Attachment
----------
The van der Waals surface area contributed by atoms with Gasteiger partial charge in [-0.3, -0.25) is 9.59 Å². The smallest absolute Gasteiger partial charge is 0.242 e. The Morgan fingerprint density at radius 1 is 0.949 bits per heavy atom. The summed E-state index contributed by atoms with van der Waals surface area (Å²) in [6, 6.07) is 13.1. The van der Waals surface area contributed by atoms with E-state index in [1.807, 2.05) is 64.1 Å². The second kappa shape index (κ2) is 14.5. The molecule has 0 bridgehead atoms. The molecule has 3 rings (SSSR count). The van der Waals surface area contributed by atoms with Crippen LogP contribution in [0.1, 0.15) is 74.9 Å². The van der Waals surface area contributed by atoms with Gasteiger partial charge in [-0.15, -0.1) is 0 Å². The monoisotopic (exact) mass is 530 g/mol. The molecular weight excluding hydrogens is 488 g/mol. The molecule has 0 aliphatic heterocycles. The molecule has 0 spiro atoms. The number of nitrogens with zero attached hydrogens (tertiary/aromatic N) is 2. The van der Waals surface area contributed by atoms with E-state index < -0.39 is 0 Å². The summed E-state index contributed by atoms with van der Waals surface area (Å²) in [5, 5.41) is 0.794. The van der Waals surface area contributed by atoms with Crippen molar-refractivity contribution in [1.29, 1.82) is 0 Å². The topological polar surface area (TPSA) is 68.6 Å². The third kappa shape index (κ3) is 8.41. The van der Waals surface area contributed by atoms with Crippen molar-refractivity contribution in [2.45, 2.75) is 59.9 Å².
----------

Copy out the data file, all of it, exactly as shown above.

The van der Waals surface area contributed by atoms with Gasteiger partial charge in [-0.3, -0.25) is 9.59 Å². The smallest absolute Gasteiger partial charge is 0.242 e. The Morgan fingerprint density at radius 1 is 0.949 bits per heavy atom. The summed E-state index contributed by atoms with van der Waals surface area (Å²) in [6, 6.07) is 13.1. The van der Waals surface area contributed by atoms with E-state index in [1.807, 2.05) is 64.1 Å². The second kappa shape index (κ2) is 14.5. The molecule has 0 bridgehead atoms. The molecule has 3 rings (SSSR count). The van der Waals surface area contributed by atoms with Crippen LogP contribution in [0.1, 0.15) is 74.9 Å². The van der Waals surface area contributed by atoms with Gasteiger partial charge in [-0.15, -0.1) is 0 Å². The monoisotopic (exact) mass is 530 g/mol. The molecular weight excluding hydrogens is 488 g/mol. The molecule has 0 aliphatic heterocycles. The molecule has 0 spiro atoms. The number of nitrogens with zero attached hydrogens (tertiary/aromatic N) is 2. The van der Waals surface area contributed by atoms with E-state index < -0.39 is 0 Å². The summed E-state index contributed by atoms with van der Waals surface area (Å²) in [5, 5.41) is 0.794. The van der Waals surface area contributed by atoms with Crippen molar-refractivity contribution in [1.29, 1.82) is 0 Å². The topological polar surface area (TPSA) is 68.6 Å². The third kappa shape index (κ3) is 8.41. The van der Waals surface area contributed by atoms with Crippen molar-refractivity contribution in [2.45, 2.75) is 59.9 Å².